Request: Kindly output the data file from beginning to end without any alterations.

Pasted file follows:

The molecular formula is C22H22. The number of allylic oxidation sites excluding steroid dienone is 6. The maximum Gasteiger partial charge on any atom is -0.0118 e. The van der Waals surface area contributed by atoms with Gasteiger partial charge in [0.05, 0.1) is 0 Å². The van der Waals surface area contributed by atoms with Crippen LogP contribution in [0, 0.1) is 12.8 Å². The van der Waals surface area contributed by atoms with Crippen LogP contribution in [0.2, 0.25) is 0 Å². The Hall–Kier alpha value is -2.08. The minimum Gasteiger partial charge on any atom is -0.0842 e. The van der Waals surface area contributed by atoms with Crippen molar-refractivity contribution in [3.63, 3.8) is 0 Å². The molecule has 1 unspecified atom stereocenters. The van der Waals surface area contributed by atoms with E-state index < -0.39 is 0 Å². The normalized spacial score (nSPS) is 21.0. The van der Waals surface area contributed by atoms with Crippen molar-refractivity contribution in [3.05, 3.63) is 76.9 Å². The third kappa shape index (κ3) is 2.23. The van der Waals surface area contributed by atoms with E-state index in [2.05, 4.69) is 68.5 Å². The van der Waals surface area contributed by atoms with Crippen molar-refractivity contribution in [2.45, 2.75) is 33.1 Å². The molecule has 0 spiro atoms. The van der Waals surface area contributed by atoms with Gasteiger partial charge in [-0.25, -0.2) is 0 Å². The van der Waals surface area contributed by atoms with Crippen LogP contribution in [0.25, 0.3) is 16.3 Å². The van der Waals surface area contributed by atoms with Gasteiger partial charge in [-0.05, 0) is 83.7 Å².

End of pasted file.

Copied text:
The molecular formula is C22H22. The number of allylic oxidation sites excluding steroid dienone is 6. The maximum Gasteiger partial charge on any atom is -0.0118 e. The van der Waals surface area contributed by atoms with Gasteiger partial charge in [0.05, 0.1) is 0 Å². The van der Waals surface area contributed by atoms with Crippen LogP contribution in [0, 0.1) is 12.8 Å². The van der Waals surface area contributed by atoms with Crippen LogP contribution in [0.2, 0.25) is 0 Å². The Hall–Kier alpha value is -2.08. The minimum Gasteiger partial charge on any atom is -0.0842 e. The van der Waals surface area contributed by atoms with Crippen molar-refractivity contribution in [3.63, 3.8) is 0 Å². The molecule has 1 unspecified atom stereocenters. The van der Waals surface area contributed by atoms with E-state index < -0.39 is 0 Å². The normalized spacial score (nSPS) is 21.0. The van der Waals surface area contributed by atoms with Crippen molar-refractivity contribution in [3.05, 3.63) is 76.9 Å². The third kappa shape index (κ3) is 2.23. The van der Waals surface area contributed by atoms with E-state index in [2.05, 4.69) is 68.5 Å². The van der Waals surface area contributed by atoms with Crippen molar-refractivity contribution in [2.45, 2.75) is 33.1 Å². The molecule has 0 spiro atoms. The van der Waals surface area contributed by atoms with Gasteiger partial charge in [-0.25, -0.2) is 0 Å². The van der Waals surface area contributed by atoms with Crippen LogP contribution in [0.25, 0.3) is 16.3 Å². The van der Waals surface area contributed by atoms with Gasteiger partial charge in [-0.05, 0) is 83.7 Å².